Nobel Prize in Literature: French author Annie Ernaux wins Nobel Prize for literature

The announcement of the Nobel Prize for literature was made Thursday morning in Stockholm as part of the week-long series of announcements from the committee, The Associated Press reported.

This year’s Nobel Prize in Literature was awarded to French author Annie Ernaux. On Thursday (Oct. 6), the prestigious award went to the unconventional memoirist “for the courage and clinical acuity with which she uncovers the roots, estrangements and collective restraints of personal memory.”

Who is Annie Ernaux? The French novelist grew up in Normandy to working class parents. She is known for her mostly autobiographical work, such as A Woman’s Story, A Man’s Place, and Simple Passion. She started her literary career in 1974, and her work is so rooted in fact that some English-speaking critics and publishers have been tempted to categorise it as memoir. Ernaux herself has always been adamant that she writes fiction, however. Many of her works have been translated into English, and she was nominated for the International Booker prize in 2019 for her book The Years.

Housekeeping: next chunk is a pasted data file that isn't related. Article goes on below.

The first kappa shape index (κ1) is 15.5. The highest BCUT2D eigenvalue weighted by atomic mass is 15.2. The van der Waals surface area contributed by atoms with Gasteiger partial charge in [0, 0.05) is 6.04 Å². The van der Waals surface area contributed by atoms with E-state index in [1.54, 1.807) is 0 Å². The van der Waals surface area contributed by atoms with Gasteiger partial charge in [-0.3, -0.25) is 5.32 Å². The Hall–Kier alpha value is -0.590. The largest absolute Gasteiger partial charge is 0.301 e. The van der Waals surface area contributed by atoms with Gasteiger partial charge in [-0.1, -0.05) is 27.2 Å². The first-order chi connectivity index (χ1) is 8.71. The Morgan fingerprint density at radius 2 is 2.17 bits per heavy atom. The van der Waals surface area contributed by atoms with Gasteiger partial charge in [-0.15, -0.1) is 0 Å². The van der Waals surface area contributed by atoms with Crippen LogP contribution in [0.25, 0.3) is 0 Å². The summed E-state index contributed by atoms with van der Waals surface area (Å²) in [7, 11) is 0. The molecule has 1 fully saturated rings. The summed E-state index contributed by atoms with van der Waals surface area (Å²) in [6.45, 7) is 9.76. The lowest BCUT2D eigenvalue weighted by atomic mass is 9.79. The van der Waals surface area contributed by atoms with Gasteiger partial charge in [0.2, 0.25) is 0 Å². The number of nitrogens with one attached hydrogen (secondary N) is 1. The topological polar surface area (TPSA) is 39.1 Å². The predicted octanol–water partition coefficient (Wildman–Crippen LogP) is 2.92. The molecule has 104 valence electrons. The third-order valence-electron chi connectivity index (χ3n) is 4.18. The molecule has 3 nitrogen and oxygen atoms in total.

Ernaux cared for children at a summer camp at the age of 18 and eventually became an au pair in London in 1960, where at one point she started writing her first, unpublished novel. She eventually married and had two sons and became a secondary school teacher.